I went back to the information desk and called the Hilton. He told me he spoke to the driver, the driver confirmed he still had the bag in the backseat, and had turned around to come back to the airport. It would take 40 minutes. I thanked the Hilton guy profusely and hung up. I then went back to the airline agents and told him the taxi had my bag and would be here in 20 minutes, so I will make the flight. They looked skeptical but said they’d try to wait for me.

I paced around the airport curbside, anxiously waiting for the familiar looking taxi to pull up. In my wallet I had USD $40 and 30 Euros and some coins. I would give the driver all of it. He deserved to be paid the equivalent for a one-way fare back to the airport, plus more. After all, he could steal the bag and make off with ~$3k of electronics.

He pulled up, I grabbed the bag, paid him the cash, and started running. I ran into passport control, grabbed my passport, ran into the security line, cut everyone in line (with their permission), figured the x-ray guy wouldn’t actually be paying attention so didn’t take laptop or toiletries out of my bag, made it to the other side without incident, and then started running (with my shoes off and in my hands) to my gate. They were half-way through boarding.

I was sweating and a nervous wreck. And I had made it. I got lucky. Had I been in another country — one with more crime and more corrupt cabs — my bag would have been gone in a second. Had I hailed a taxi off the street, I would have been toast. Had the timing been a few minute different, I would have missed my flight and connection to SF.

It was a rookie mistake, I got lucky, and I hope never to leave a bag in a taxi again.

5 comments on “Forgetting My Briefcase in a Taxi in Cyprus
  • I felt sick reading this, traveling as much as I do. I’m really glad you got your stuff back AND made your flight!

    I once got halfway to Waterloo Station from my house in London before realizing that I had only my cell phone, passport and Eurostar ticket to Paris with me – no cash or credit cards. This was due to a stupid girly mistake: switching handbags at the last minute. I called my then-boyfriend to ask if he had any clever ideas about how I might pay for my cab, and for my haircut once I got to Paris. (Yes, I used to go to Paris for the day to get my hair done. It was so much cheaper than in London, even with the travel costs, plus I got to make a day trip out of it.) My taxi driver overheard me, and said he’d give me all the cash he had on him – 75 pounds sterling – and let my boyfriend come into the cab office to pay him back and to pay my fare. How freaking nice was that? (Of course I paid back my boyfriend when I got home.)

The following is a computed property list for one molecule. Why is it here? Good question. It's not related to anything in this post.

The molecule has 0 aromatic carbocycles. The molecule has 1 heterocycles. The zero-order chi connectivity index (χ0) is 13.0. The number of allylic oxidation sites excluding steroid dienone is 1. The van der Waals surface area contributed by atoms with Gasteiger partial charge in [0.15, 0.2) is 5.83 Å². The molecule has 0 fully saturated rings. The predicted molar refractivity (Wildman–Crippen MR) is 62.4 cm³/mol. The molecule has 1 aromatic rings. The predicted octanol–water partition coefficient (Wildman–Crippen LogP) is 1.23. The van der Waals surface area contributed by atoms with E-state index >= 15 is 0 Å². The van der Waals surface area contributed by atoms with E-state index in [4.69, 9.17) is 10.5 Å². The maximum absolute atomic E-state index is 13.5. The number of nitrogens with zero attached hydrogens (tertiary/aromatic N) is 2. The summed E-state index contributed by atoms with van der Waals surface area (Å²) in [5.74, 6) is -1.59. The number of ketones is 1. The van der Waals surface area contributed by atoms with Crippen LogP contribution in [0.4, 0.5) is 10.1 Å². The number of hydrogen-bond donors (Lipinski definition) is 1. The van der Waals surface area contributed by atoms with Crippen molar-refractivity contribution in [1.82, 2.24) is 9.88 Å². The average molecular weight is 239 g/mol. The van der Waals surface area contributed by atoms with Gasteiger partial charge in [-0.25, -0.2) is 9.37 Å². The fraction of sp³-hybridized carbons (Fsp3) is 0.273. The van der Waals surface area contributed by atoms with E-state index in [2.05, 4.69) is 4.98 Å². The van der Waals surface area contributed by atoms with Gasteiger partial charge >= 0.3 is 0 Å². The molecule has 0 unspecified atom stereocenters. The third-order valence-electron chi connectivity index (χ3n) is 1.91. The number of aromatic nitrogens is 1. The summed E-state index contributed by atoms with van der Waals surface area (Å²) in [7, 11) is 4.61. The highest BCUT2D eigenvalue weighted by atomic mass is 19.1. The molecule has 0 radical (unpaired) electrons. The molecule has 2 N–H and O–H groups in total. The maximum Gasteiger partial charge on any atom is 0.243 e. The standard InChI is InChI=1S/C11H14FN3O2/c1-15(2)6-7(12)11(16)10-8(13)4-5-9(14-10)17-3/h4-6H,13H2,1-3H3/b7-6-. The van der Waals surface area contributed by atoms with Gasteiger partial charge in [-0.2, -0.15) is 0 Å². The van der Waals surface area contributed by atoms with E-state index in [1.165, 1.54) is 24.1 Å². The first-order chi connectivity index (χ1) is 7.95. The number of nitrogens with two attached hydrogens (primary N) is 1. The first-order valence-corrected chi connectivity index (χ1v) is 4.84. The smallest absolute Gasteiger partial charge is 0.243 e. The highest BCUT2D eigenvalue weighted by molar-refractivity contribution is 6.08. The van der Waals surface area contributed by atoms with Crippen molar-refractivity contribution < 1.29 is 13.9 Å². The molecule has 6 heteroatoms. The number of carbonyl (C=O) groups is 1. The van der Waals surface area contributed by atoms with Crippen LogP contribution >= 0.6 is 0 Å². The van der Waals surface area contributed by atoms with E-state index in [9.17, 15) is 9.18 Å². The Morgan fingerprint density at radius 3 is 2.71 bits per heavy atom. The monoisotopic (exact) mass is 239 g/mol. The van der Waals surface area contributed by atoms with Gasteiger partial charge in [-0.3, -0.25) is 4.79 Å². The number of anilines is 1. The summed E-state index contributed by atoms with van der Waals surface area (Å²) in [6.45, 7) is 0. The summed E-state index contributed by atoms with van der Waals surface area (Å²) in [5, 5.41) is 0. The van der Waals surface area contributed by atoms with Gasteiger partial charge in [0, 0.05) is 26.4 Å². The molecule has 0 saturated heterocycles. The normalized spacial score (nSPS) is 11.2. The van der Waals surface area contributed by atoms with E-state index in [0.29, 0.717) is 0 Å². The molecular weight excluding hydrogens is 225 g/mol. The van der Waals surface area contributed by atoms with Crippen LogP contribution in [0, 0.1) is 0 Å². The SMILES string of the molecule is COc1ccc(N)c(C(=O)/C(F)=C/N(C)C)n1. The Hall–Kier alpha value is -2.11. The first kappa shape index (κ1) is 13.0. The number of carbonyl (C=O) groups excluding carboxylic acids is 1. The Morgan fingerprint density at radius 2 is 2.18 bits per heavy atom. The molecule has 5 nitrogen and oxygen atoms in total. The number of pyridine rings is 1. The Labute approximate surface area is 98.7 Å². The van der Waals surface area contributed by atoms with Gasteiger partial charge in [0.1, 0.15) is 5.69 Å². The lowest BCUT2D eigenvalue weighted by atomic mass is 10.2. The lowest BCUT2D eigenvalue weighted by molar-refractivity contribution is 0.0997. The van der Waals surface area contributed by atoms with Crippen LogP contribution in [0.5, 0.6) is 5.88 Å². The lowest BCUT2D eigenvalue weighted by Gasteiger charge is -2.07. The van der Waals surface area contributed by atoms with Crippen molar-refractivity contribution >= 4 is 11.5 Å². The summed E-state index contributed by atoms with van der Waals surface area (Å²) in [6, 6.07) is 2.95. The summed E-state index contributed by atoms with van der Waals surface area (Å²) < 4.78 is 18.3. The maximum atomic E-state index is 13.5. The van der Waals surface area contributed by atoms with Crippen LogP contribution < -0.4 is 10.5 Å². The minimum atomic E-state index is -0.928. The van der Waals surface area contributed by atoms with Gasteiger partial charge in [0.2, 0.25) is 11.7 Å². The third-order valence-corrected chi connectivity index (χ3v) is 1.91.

Luckily my Eurostar ticket had come with an all-zone Metro ticket for Paris, so I could get to my hair appointment. I was also meeting a friend (Amy Alkon, there, and she loaned me the cash to pay for everything, since the salon wouldn’t let my boyfriend pay by credit card over the phone.

    It’s a rather weak story compared to yours, but the panic of being in a cab, on the way to Paris, and realizing I had no money or other way of paying for anything has stayed with me. The fear of being stranded runs so strongly! (When I was still a drinker, I would check my handbag sixty times a night to make sure I still had my wallet, camera, and phone. Haven’t had a drink in 2.5 years and STILL do this.)

  • Traveling builds you for life stresses, I always say. So much, often goes wrong, like things stolen, credit cards not working, and almost missing planes. It always seems, though, when traveling things work out, very miraculously, doesn’t it? Your super lucky– I can’t believe you got your briefcase and made your flight– that’s spectacular!

  • Outrageous story, glad it worked out for you. Like Jackie above, I also felt sick… Well done with the chain of decisions, luckily facilitated (as you point out) by the nice hotel and hired cab.

    Favorite image: Sprinting through the airport, shoes in hand!

  • Wow you are extremely lucky to get your briefcase back and still make your flight. If this has happened to me, I probably would’ve given up on the briefcase and just flown home. I would probably call the hotel as a last straw effort, but I wouldn’t expect them to actually be able to help me.